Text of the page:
Experimental and numerical investigation of drilling performance in anisotropic formations and with axial compliance at the bit

Alwaar, Abourawi (2018) Experimental and numerical investigation of drilling performance in anisotropic formations and with axial compliance at the bit. Masters thesis, Memorial University of Newfoundland.

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As drilling performance is a key indicator of success in the oil and gas industry, numerous academic and industry organizations have been researching how to improve drilling with regard to time and efficiency. A study is done to determine rock isotropy by applying mechanical and physical measurements, along with oriented drilling, as anisotropy has a distinct impact in drill performance. Based on these findings, the study then performs drilling experiments on anisotropic rock in order to gauge the effect of anisotropy on drill efficiency. The tests employ a dual-cutter PDC bit, 35 mm, and use several different WOB under constant atmospheric pressure and water flow. In looking at relationships of WOB, ROP and DOC, it is clear that increasing the WOB leads to a subsequent increase in DOC and ROP. Furthermore, increasing the WOB also leads to increases in cutting sizes as well as material anisotropy. At Memorial University in Newfoundland, Canada, the Drilling Technology Laboratory (DTL) has developed a passive vibration-assisted rotational drilling (p-VARD) tool which enhances drill rates of penetration (ROP) in lab tests. Previous lab experiments, including simulations, point to axial vibrations having significantly improved ROP. These experiments are carried out by applying the Discrete Element Method (DEM) simulation, using the DTL p-VARD configurations tool. To gauge the tool’s cutting efficiency, a PFC2D (i.e., particle flow code in two dimensions) numerical model is utilized in simulating micro-crack generation/propagation for the drill procedure on synthetic rocks. The pVARD tool compares the downhole vibration with the rigid drill configuration of conventional rotary drilling, using low, medium and high spring compliance. Next, output parameters for ROP, MSE, and DOC are analyzed for pVARD/ non-pVARD configurations. The overall results point to the pVARD tool having a positive impact in downhole drilling, showing improvements in DOC, MSE, and ROP.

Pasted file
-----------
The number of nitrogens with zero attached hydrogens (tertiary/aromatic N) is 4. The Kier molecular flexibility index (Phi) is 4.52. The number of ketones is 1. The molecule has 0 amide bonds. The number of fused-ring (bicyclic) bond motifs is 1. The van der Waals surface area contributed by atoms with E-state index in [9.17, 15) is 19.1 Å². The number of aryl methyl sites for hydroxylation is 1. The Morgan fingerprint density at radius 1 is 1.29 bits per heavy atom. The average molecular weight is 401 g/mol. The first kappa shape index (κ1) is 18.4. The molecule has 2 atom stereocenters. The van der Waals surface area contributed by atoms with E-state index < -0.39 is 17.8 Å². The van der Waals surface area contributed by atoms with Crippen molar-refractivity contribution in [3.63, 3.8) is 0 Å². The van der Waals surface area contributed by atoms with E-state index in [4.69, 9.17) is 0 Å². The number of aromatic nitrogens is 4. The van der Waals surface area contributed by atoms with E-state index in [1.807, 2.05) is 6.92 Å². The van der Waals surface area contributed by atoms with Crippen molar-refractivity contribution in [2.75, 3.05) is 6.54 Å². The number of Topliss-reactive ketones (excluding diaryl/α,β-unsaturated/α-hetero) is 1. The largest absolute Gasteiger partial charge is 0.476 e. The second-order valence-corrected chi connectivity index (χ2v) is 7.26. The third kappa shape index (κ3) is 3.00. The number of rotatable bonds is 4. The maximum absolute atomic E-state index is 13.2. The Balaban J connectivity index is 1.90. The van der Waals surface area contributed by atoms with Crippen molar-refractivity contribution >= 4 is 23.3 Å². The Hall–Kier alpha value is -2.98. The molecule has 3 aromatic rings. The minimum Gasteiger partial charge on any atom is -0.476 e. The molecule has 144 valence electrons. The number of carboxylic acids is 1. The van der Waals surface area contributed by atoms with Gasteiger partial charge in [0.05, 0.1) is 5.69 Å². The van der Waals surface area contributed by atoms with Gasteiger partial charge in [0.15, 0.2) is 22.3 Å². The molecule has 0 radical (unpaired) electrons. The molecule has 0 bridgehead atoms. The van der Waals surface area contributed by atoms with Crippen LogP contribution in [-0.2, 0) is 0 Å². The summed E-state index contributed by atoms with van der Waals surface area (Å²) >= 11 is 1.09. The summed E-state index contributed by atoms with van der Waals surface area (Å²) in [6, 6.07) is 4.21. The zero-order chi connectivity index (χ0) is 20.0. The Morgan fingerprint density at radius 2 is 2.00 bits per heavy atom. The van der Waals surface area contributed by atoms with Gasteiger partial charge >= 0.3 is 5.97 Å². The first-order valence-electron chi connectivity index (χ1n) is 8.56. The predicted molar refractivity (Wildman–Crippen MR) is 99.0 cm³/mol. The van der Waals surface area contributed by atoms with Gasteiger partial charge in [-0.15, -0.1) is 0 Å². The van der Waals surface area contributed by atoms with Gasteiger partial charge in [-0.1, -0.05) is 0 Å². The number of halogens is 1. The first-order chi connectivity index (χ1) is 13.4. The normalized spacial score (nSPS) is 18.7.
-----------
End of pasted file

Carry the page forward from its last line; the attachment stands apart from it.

Item Type: Thesis (Masters)
URI: http://research.library.mun.ca/id/eprint/13392
Item ID: 13392
Additional Information: Includes bibliographical references (pages 101-115).
Keywords: Drilling, Rate of Penetration, Distinct Element Method, Mechanical Specific Energy, Material Removal Rate
Department(s): Engineering and Applied Science, Faculty of
Date: 29 August 2018
Date Type: Submission
Library of Congress Subject Heading: Bits (Drilling and boring)--Testing; Boring.

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